The crash from the kitchen jerked me out of my dreams and into reality. Something was burning and Bryony wasn’t in bed beside me. Her sweet blond curls and big blue eyes were what normally met me when I opened my eyes.
Jumping up, I ran through the already open door of my bedroom and sprinted toward the kitchen. A million things ran through my mind as I went the short distance. Bryony never got out of bed without me. Another crash happened just as I turned the corner into the kitchen.
My grandmamma was standing at the sink with a frantic look on her face. The pot on the floor had been full of uncooked oats and milk, which were now splattered on the tile floor. Smoke was coming from the toaster behind her, and I moved quickly to jerk the plug out of the wall before things got worse.
“Momma,” Bryony’s sweet voice called out from behind me.
Spinning around, needing to see her face and know she was okay, I almost slipped on the milk under my feet.
The wild curls of her hair were sticking up everywhere as she stared up at me with wide eyes and a frown. “I’m some hungwy,” she said.
I reached down to pick her up before she stepped into the mess on the floor and cradled her against me. Holding her was enough reassurance to calm me down.
“Grandmamma was trying to fix you something, I see,” I said, looking toward my grandmother, who was now looking down at the spilled breakfast at her feet.
“I don’t know,” Grandmamma said. Her voice sounded lost, like she wasn’t sure what she was saying or why she was standing there. This was normal for her. Some days were better. Others were not. Today was not going to be a good day.
“I’ll put Bryony in her high chair and get her some cereal, and then I’ll clean this up. What do you want me to fix you, Grandmamma?” I asked her.
She turned her gaze to mine, and the confusion there always made me sad. The woman who had taught me to make biscuits and sang me songs while playing the pots and pans like drums was no longer there. She was lost inside her head.
“I don’t know,” she said, which were words I heard often.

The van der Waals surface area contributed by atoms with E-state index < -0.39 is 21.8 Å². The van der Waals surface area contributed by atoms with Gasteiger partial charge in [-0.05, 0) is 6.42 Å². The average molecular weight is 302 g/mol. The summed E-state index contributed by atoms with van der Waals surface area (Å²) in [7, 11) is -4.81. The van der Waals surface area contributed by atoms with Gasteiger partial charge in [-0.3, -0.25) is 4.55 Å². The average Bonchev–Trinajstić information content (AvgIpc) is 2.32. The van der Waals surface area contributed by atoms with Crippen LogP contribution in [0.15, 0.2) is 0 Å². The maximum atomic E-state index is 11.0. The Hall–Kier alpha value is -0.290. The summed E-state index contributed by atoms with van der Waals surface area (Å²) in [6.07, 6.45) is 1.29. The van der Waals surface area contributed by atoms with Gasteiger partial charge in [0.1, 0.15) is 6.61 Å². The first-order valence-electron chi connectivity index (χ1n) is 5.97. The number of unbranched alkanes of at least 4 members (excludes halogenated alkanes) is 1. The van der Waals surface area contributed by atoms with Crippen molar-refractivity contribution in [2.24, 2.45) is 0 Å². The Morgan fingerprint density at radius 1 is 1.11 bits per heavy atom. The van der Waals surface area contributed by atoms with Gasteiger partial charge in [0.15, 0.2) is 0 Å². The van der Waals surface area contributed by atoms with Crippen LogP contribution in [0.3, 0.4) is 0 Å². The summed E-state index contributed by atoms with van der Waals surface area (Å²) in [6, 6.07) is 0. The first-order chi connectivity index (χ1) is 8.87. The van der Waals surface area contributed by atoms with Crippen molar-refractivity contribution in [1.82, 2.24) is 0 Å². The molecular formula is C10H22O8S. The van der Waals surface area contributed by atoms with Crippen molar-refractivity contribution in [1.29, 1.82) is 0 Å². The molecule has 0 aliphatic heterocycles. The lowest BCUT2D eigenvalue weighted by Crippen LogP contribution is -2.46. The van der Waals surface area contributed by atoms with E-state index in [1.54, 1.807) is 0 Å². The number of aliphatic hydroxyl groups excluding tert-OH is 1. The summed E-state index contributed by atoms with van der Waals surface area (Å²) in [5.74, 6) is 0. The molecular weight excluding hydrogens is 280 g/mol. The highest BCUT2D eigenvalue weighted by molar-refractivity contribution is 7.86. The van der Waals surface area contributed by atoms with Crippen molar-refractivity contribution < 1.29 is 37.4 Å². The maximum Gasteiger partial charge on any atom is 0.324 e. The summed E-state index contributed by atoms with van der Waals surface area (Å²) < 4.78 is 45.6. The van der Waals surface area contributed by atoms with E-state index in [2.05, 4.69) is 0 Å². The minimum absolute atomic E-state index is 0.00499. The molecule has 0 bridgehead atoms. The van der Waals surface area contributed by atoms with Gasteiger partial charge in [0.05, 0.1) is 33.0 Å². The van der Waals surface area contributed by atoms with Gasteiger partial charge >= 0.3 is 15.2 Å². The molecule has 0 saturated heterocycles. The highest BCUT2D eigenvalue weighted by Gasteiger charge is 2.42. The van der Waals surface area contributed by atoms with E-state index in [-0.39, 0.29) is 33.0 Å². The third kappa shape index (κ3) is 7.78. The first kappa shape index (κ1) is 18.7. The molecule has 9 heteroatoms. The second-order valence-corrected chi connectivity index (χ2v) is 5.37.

I moved over to put Bryony in her high chair before going to take my grandmamma’s arm and move her away from the slippery mess. Most mornings I woke up earlier than my grandmother. Today I had overslept. My mom normally woke me up before she left for work, but today she either had tried and failed or had forgotten.
“I’m some hungwy,” Bryony said again. That was her way of telling me she wanted food, and now. If she’d woken up and found Grandmamma in the kitchen, she would have told her the same thing. For a moment, Grandmamma had known that meant she needed to feed her. But that brief memory left and she had dropped a pot. A dish was also broken on the floor with what looked like applesauce on it. Then, of course, the burned toast.
“Okay,” I told her and reached for a box of cereal to place some on her tray. “Eat this and let Mommy clean up the mess.”
Bryony picked up a piece of the round oat cereal and put it in her mouth.
“I broke a plate.” Grandmamma’s voice was full of concern.
“It’s okay. Accidents happen. I’m going to clean this up, then I’ll make you some of your favorite steel-cut oats with brown sugar and apple slices. Okay?” I assured her with a smile.
She frowned. “That’s my favorite?”
It was like dealing with another child. We hadn’t been back in Lawton, Alabama, long, but the time we had been back hadn’t been easy. Watching someone you love so much live lost in their own head was heartbreaking. Alzheimer’s was a terrible disease.
“Gandma hungwry,” Bryony told me.
I turned my attention to my daughter and smiled. “Yes, she is. It’s breakfast time.”
“Sandra will be upset about her plate. She loved those plates. I’ll need to go into town and buy her a new one at Miller’s. Least I can do.”